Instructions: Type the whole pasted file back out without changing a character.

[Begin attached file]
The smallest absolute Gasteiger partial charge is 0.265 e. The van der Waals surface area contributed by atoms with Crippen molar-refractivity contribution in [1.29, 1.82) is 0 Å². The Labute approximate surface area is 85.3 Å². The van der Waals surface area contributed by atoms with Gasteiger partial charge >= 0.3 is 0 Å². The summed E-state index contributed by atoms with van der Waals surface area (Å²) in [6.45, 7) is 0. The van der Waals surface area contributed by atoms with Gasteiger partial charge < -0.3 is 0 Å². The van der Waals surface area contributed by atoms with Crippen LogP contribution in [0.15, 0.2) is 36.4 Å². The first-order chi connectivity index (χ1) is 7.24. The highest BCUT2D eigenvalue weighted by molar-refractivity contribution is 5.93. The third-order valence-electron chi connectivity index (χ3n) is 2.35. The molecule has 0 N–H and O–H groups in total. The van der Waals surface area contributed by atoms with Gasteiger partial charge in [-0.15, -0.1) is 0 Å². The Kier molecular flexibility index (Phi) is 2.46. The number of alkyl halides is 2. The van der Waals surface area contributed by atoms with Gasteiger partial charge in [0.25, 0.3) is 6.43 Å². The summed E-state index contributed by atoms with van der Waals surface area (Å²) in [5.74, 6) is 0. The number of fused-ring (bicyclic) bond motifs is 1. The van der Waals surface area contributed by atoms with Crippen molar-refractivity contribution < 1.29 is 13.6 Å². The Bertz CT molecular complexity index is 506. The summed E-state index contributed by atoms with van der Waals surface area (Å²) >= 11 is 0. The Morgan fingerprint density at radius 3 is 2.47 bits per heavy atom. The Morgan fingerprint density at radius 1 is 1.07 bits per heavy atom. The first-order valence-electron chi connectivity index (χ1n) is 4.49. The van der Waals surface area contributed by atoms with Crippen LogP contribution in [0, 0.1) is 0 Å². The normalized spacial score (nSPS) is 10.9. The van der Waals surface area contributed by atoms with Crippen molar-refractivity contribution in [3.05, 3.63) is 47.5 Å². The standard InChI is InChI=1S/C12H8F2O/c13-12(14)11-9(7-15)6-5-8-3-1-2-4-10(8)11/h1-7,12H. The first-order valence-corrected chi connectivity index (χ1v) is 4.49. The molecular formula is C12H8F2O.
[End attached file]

The smallest absolute Gasteiger partial charge is 0.265 e. The van der Waals surface area contributed by atoms with Crippen molar-refractivity contribution in [1.29, 1.82) is 0 Å². The Labute approximate surface area is 85.3 Å². The van der Waals surface area contributed by atoms with Gasteiger partial charge >= 0.3 is 0 Å². The summed E-state index contributed by atoms with van der Waals surface area (Å²) in [6.45, 7) is 0. The van der Waals surface area contributed by atoms with Gasteiger partial charge < -0.3 is 0 Å². The van der Waals surface area contributed by atoms with Crippen LogP contribution in [0.15, 0.2) is 36.4 Å². The first-order chi connectivity index (χ1) is 7.24. The highest BCUT2D eigenvalue weighted by molar-refractivity contribution is 5.93. The third-order valence-electron chi connectivity index (χ3n) is 2.35. The molecule has 0 N–H and O–H groups in total. The van der Waals surface area contributed by atoms with Gasteiger partial charge in [-0.15, -0.1) is 0 Å². The Kier molecular flexibility index (Phi) is 2.46. The number of alkyl halides is 2. The van der Waals surface area contributed by atoms with Gasteiger partial charge in [0.25, 0.3) is 6.43 Å². The summed E-state index contributed by atoms with van der Waals surface area (Å²) in [5.74, 6) is 0. The number of fused-ring (bicyclic) bond motifs is 1. The van der Waals surface area contributed by atoms with Crippen molar-refractivity contribution < 1.29 is 13.6 Å². The Bertz CT molecular complexity index is 506. The summed E-state index contributed by atoms with van der Waals surface area (Å²) >= 11 is 0. The Morgan fingerprint density at radius 3 is 2.47 bits per heavy atom. The Morgan fingerprint density at radius 1 is 1.07 bits per heavy atom. The first-order valence-electron chi connectivity index (χ1n) is 4.49. The van der Waals surface area contributed by atoms with Crippen LogP contribution in [0, 0.1) is 0 Å². The normalized spacial score (nSPS) is 10.9. The van der Waals surface area contributed by atoms with Crippen molar-refractivity contribution in [3.05, 3.63) is 47.5 Å². The standard InChI is InChI=1S/C12H8F2O/c13-12(14)11-9(7-15)6-5-8-3-1-2-4-10(8)11/h1-7,12H. The first-order valence-corrected chi connectivity index (χ1v) is 4.49. The molecular formula is C12H8F2O.